Samovar's is dedicated to preserving the simplicity and integrity of the tea traditions and inspiring people to practice peace through drinking tea.

31 Tasting Notes

240 tasting notes

By the gods, I love this stuff1. Yesterday, I had to collect Mum from JFK at around 7:30 in the morning. That’s around the time I usually go to sleep, so I ended up staying up the night before, afraid I’d sleep through. So there I am, 4:30 in the morning, slightly bleary-eyed and more than slightly frazzled, packing a bottle of water and a fuzzy throw for Mum. All that remained was the tea.

Once upon a time, I had only one loose tea—Ocean of Wisdom—and that’s the tea I would’ve made and taken with me. Now I have so many loose teas to consider, so many yummy (and untried) options, and the very thought of having to guess (at that hour) what Mum might like and what I should try was doing my head in, so I ended up selecting the same one: Ocean of Wisdom. It’s just so good. And the fragrance is just so heavenly.

This note, though, is about the second infusion I prepared when I got home. I have to admit that I rarely bother with second steeps, never mind multiple ones. I’d be a horrible oolong taster, given that many times, the best flavour of an oolong emerges in the third steep (and beyond). That said, I gave the second steep a try because this tea can get really expensive, compared to the others in my cupboard: my 4.4oz packet was USD$19, and Samovar recommend using 2-3 tbsp per 16oz/473mL. That’s only about 8 servings! Since it’s rooibos (and therefore naturally caffeine-free) and my favourite blend, I could go through that in a couple of days. Eep! So I was thinking I’d try and stretch it out a bit by steeping again or using less tea next time.

Anyway. The interesting thing about this is that the second steep is a completely different tea. Gone was the warm, sweet, woodsy rooibos flavour I love, and I couldn’t detect most of the other ingredients, either. Really, it just tasted like cloves and ginger. And it was awesome. It was this potent, spicy brew that felt so great hitting my throat, which is a bit vexed with me for taking it to the petri dish we call an airport. I was really surprised by the level of gingery spice, a level that I hope for in my ginger tea blends but rarely get. (To be clear, it’s surprising because the first steep isn’t at all piquant.) The second steep is also slightly astringent, but only on occasion, not throughout the cup.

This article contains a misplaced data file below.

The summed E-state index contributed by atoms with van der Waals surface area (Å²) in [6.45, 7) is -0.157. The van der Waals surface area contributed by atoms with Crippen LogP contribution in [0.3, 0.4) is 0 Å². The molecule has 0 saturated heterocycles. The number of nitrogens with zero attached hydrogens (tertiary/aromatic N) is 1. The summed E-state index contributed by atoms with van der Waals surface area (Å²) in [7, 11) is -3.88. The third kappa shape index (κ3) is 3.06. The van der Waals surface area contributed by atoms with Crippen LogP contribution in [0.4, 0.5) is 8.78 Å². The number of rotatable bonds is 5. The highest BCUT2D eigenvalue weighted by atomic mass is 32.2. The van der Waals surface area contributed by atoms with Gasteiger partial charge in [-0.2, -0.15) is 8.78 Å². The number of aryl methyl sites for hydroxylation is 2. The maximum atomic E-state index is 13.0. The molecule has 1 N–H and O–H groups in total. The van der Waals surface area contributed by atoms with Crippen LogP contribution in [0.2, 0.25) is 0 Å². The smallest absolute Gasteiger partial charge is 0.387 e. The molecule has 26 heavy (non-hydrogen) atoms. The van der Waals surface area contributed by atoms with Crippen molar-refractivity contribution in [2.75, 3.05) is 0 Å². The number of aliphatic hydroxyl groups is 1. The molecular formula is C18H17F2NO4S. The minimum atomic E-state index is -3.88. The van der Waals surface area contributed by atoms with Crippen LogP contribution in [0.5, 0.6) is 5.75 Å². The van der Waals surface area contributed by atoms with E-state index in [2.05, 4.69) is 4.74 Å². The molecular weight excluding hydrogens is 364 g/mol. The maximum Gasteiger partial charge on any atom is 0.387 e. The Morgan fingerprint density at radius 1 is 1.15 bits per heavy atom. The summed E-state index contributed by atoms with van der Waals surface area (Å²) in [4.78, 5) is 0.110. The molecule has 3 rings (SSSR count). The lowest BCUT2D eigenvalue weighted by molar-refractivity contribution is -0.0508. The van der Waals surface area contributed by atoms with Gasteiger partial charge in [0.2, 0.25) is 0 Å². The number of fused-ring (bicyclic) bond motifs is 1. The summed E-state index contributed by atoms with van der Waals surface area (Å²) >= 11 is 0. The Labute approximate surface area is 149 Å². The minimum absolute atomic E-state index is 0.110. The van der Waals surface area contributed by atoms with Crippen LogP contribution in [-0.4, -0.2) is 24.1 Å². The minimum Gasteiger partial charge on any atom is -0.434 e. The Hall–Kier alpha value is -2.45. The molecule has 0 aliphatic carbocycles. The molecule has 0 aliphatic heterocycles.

From now on, this will be a two-steep tea for me.

Tea amount: 2.5 tbsp
Water amount: 16oz/~475mL
Additives: 2 tsp demerara sugar
Dry mouth factor: 4/10 (second steep only, first steep is 1/10)

1 http://steepster.com/bleepnik/posts/57991

Boiling 8 min or more

hmmmmm I might need to try this one. That sounds really interesting :)


I have a feeling that I’ll be lowering my rating as I find new favourites and try all the tea samples I’ve accumulated, but I can’t imagine it’d ever dip below 95.

Terri HarpLady

What a great name for a tea!


Agreed! I love the story behind it, too: blended especially for the Dalai Lama. I think that gives it extra superpowers to spread peace and calm. :D

Terri HarpLady

well, yeah! :)


Enjoyed the story and the ‘airport petri dish’! Goes to show you though, further steepings can turn up wonders that you had no idea were contained in our delightful friend ‘tea’!


True dat, Bonnie. Thanks for the kind words! =)


Since I live in San Francisco, I will need to try this one again soon!


Namaste Nik – man this looks like an interesting blend. I’ll be honest, I’ve never had rooibos so this might be a fun one to try.